Thu, Oct 28, 2010 - Page 13 News List

Pride and prejudice

The ambitious Walk With Pride photography project documents the similarities and differences between gay pride events throughout the world

By Catherine Shu  /  Staff reporter

Charles Meacham and Sarah Baxter were inspired by Taiwan Pride 2009 to launch the Walk With Pride project.

Photo courtesy of Charles Meacham

Photography project Walk With Pride showcases the results of a year’s work exploring a spectrum of gay pride events around the world, from the exuberant Sydney Mardi Gras to banned parades in Belarus and Russia.

Taipei-based travel photographer Charles “Chad” Meacham and partner Sarah Baxter, a freelance writer, have traveled to 15 countries for the project, including Turkey, the Philippines, Croatia, Bulgaria and Israel. Walk With Pride will come full circle when Meacham photographs this year’s Taiwan Pride on Saturday. He was inspired to launch Walk With Pride after attending last year’s event, the biggest of its kind in Asia.

“I had never been to a pride parade before or really known anyone in the [gay] community, but for us it’s a very basic human right,” Meacham said. “I thought, ‘These things go on all over the world, so we can probably link them together to show what is going on right now, but in different cultures and in different communities.’”

The pride events covered by Meacham and Baxter vary dramatically. The Sydney Gay and Lesbian Mardi Gras, one of the largest pride events in the world, is a major source of tourism revenue for the city.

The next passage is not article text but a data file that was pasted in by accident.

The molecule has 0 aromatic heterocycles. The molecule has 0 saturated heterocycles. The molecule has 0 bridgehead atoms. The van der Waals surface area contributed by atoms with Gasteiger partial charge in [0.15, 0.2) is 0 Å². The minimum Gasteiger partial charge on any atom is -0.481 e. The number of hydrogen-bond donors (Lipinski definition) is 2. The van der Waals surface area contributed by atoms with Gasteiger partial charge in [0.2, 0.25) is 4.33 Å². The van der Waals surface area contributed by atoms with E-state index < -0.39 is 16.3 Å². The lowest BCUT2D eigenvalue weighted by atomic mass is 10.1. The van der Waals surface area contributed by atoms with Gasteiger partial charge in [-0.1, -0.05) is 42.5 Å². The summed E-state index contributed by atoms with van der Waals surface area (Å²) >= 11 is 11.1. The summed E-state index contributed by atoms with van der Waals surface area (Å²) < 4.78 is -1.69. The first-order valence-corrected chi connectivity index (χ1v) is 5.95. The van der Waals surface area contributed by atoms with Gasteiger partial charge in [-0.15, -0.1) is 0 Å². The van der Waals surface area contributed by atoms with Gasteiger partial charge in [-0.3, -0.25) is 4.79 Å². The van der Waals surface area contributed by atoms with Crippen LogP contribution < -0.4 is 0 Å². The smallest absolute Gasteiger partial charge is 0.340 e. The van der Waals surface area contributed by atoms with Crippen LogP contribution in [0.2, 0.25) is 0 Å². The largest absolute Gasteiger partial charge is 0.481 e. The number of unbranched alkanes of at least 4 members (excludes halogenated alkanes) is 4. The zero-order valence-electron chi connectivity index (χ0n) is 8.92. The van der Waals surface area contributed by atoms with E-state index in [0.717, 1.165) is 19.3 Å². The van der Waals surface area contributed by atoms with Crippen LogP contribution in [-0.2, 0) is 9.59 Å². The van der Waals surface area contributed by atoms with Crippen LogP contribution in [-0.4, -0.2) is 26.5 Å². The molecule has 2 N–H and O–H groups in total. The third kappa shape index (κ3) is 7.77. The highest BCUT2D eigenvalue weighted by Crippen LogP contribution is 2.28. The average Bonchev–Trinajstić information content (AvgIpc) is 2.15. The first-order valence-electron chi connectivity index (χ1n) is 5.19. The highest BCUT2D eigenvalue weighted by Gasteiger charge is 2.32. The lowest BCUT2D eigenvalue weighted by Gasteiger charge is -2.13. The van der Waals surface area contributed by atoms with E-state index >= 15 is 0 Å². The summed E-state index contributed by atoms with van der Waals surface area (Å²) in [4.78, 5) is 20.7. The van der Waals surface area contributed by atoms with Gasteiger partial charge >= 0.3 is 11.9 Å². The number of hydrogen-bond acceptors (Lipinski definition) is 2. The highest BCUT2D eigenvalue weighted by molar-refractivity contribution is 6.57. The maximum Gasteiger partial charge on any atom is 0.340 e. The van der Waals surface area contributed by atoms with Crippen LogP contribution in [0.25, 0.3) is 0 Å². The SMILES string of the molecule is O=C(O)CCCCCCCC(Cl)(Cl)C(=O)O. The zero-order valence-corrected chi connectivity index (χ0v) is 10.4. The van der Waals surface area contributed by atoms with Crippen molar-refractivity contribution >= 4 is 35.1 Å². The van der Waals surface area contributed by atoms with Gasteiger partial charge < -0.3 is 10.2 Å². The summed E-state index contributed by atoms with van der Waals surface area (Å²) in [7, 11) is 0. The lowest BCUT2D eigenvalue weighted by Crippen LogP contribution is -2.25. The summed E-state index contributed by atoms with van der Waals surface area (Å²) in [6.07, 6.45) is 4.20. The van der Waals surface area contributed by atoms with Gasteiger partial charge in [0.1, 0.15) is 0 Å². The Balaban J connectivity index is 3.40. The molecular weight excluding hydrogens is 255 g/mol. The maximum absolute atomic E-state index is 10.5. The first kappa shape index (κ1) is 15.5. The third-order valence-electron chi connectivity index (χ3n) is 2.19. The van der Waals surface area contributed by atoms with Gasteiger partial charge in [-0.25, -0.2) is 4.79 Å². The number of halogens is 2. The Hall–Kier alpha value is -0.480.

This year’s Slavic Pride Parade in Minsk and Moscow Pride, on the other hand, were both held despite bans by city authorities. Former Moscow mayor Yury Luzhkov, who once referred to gay pride parades as “satanic,” had prohibited Moscow Pride events since 2006. (Luzhkov was dismissed last month by Russian President Dmitry Medvedev.)

Russian gay rights activist and lawyer Nikolai Alekseev, the founder of Moscow Pride, says that projects like Walk With Pride are important because they not only publicize gay pride events, but also leave a record.

“I believe it is important that we leave a track of our actions so that in the future, others will see what we did. When I started with LGBT rights in 2000, I was looking at what happened in Russia [on the subject in the 1980s and 1990s],” Alekseev wrote in an e-mail. “There is no information available. Simply because no one documented anything.”

The atmosphere before the banned parades in Minsk and Moscow was “very cloak and dagger,” says Meacham, who accompanied organizers as they attended court hearings and held meetings to discuss the possibility of violence by anti-gay protesters. “Those are totally different kinds of [pride parades]. They’re not the ones where you’re out and about,” he said.

One of Meacham’s favorite photos shows gay activist Maria Yefremenkova in a quiet moment before Moscow Pride in May, holding a rainbow pride flag and looking out the window. In defiance of the city ban, 30 to 40 participants unfurled the flag and marched with it for a short distance.

“This was a moment where she’s reflecting. We’re right about to leave for the parade. We don’t know if there will be arrests or skinheads and she’s holding the flag and very quietly looking at it,” Meacham said.

During his year of covering pride events, Meacham has witnessed homophobia manifested differently across cultures.

“The struggle for most of the Taiwanese [gay] community is more of a legal fight, but if you go to Eastern Europe where homophobia is very ingrained and mixed with right-wing extremism, you are dealing with violence and skinheads,” he said.

Organizer Sergey Yenin was arrested and detained in Minsk after marching in the banned parade there in May. During the first pride parade held in Lithuania, which also took place in May, a crowd of about 1,000 anti-gay protesters outnumbered the 400 marchers. In Zagreb, Croatia in June, demonstrators made Nazi salutes. Other protesters at different events carried signs or banners with slogans like “Play in Hell” or “Stop Homo.”

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